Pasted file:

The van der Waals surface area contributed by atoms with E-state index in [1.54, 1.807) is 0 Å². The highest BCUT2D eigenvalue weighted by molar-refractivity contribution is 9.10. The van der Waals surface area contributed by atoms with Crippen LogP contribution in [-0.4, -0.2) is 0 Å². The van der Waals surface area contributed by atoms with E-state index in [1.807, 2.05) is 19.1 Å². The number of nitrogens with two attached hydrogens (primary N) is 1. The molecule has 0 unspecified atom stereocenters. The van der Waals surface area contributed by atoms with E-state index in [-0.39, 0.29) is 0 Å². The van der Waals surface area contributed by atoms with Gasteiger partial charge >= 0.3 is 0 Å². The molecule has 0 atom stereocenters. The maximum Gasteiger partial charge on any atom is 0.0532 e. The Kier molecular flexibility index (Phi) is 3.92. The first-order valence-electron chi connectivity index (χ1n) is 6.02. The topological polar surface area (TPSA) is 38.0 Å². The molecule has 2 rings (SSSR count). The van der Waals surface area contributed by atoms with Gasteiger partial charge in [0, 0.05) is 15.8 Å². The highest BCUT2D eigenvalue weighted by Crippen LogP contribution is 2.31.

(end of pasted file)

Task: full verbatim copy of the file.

The van der Waals surface area contributed by atoms with E-state index in [1.54, 1.807) is 0 Å². The highest BCUT2D eigenvalue weighted by molar-refractivity contribution is 9.10. The van der Waals surface area contributed by atoms with Crippen LogP contribution in [-0.4, -0.2) is 0 Å². The van der Waals surface area contributed by atoms with E-state index in [1.807, 2.05) is 19.1 Å². The number of nitrogens with two attached hydrogens (primary N) is 1. The molecule has 0 unspecified atom stereocenters. The van der Waals surface area contributed by atoms with E-state index in [-0.39, 0.29) is 0 Å². The van der Waals surface area contributed by atoms with Gasteiger partial charge >= 0.3 is 0 Å². The molecule has 0 atom stereocenters. The maximum Gasteiger partial charge on any atom is 0.0532 e. The Kier molecular flexibility index (Phi) is 3.92. The first-order valence-electron chi connectivity index (χ1n) is 6.02. The topological polar surface area (TPSA) is 38.0 Å². The molecule has 2 rings (SSSR count). The van der Waals surface area contributed by atoms with Gasteiger partial charge in [0, 0.05) is 15.8 Å². The highest BCUT2D eigenvalue weighted by Crippen LogP contribution is 2.31.